Passive House, or Passivhaus as it is known in Europe, is both a building energy performance standard and a set of design and construction principles used to achieve the standard. Buildings that meet the standard are ultra-low energy buildings that use 80 to 90 percent less energy for heating and cooling than conventional equivalent buildings, while providing superior air quality and comfort. As of 2014, there are approximately 30,000 Passive House buildings in the world.
A Passive House project maximizes the energy efficiency of the basic building components inherent in all buildings: roof, walls, windows, floors and the utility systems: electrical, plumbing & mechanical. By minimizing a building’s energy losses, the mechanical system is not called to replenish the losses nearly as frequently, saving resources, operational costs and global warming related pollution. Unlike any other structures, Passive House buildings maintain occupant comfort for more hours of the year without the need for mechanical temperature conditioning of the indoor air. The opposite has been the norm in this country with a history of cheap fuel and construction techniques with little consideration for energy losses through thermal bridging, air-infiltration, let alone being conscious of using some, or even any insulation. Thus, to minimize losses, Passive House focuses on insulation.
Strategic Design and Planning:
Passive House building projects are carefully modeled and evaluated for efficiency at the design stage. A Certified Passive House Consultant (CPHC) is trained to use computer modeling tools that allow designers to test “what-if” scenarios before construction begins.
Specific Climate Siting and Sizing:
Passive House design uses detailed, specific annual weather data from the home’s location in modeling a structure’s performance. Orientation of the windows can maximize or minimize solar gain and shading and affect the home’s heating and cooling needs.
To keep the heating and cooling in, wall assemblies require greater insulation values to stop the conditioned air from leaving. Walls are typically twice as thick as today’s standard construction, for good reason. Wall assemblies are analyzed to allow for proper water and moisture management to make a long lasting and an exceptionally healthy building.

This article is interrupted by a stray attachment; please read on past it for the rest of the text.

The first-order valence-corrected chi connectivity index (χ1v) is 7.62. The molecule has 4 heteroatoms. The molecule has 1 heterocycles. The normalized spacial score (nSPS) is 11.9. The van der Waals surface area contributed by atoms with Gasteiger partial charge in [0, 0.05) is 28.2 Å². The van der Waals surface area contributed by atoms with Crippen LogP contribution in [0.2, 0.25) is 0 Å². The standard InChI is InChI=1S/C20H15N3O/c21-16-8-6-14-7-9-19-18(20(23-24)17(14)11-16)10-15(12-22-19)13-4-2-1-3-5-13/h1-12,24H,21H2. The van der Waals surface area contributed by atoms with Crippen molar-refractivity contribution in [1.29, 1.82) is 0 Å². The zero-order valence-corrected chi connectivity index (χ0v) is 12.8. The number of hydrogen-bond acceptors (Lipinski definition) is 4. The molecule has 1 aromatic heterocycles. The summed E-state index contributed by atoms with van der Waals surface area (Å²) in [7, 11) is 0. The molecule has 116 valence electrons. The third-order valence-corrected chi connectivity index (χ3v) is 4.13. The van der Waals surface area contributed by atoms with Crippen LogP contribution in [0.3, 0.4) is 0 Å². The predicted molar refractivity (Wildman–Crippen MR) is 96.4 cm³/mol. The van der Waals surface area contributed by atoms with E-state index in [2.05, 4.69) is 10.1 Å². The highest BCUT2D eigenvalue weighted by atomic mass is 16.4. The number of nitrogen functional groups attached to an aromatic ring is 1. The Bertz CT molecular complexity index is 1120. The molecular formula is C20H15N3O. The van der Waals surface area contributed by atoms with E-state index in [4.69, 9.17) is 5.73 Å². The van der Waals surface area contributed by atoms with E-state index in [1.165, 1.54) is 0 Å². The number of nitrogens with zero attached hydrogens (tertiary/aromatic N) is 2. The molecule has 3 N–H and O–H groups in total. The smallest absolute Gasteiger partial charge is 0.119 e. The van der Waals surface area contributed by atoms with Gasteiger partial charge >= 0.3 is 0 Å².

Thermal Bridge-Free Detailing:
Breaks in the insulation layer usually caused by structural elements and utility penetrations in the building envelope create “thermal bridges,” allowing undesirable exterior temperatures to be transmitted through to the interior. Passive House design attempts to eliminate thermal bridges via progressive mindful architectural detailing.
Air-Tight Envelope (But Diffusion Open):
Anyone who has been in an older drafty home understands how stopping cold air from leaking in and heated air from leaking out, affects comfort and the efficiency of the mechanical systems. Passive House takes great care in designing, constructing and testing the building’s envelope for an industry-leading control of air leakage. Blower door testing is a mandatory technique in assuring high performance. Walls are designed to be virtually air tight, while allowing water vapors to dry out providing an excellent strategy to maintain a healthy mold-free environment.
Advanced Windows and Doors:
Historically windows and doors are the weak link of a building’s thermal defense system and Passive House places significant emphasis on specifying highly insulating products. To meet the high performance needs of various climate zones, windows must meet strict performance standards regarding: component insulation, air tightness, installation and solar heat gain values.
Energy Recovery Ventilation:
The “lungs” of a Passive House come from an appliance called a heat (or energy) recovery ventilator (HRV/ERV). It provides a constant supply of tempered, filtered fresh air 24/7. The heat from outgoing stale air is transferred to the unconditioned incoming fresh air, while it is being filtered, providing a huge upgrade in indoor air quality and consistent comfort, especially for people sensitive to material off-gasing, allergies and other airborne irritants.
One of the best benefits to implementing Passive House design is the high performance shell and extremely low annual energy demand. This allows owners to save on heating and cooling costs as they can now significantly downsize a building’s mechanical systems. Passive solar gains, plus heat from occupants and appliances supply much of the needed heat.
By installing efficient appliances, hot water distribution, and energy efficient lighting, a Passive House’s electricity consumption is also slashed by 50% compared to the average housing stock, without any loss of convenience.
Considering solar panels on your project? Passive House’s significant reduction in energy use allows solar energy to power a greater percentage of a building’s demands. Likewise smaller demand equates to smaller and more affordable photovoltaic systems providing higher cost-benefit value. Passive House design puts a project within reach for achieving true Net Zero performance, where the building generates as much energy as it consumes over the course of a year.
(Adapted from Passive House Alliance US, phaus.org)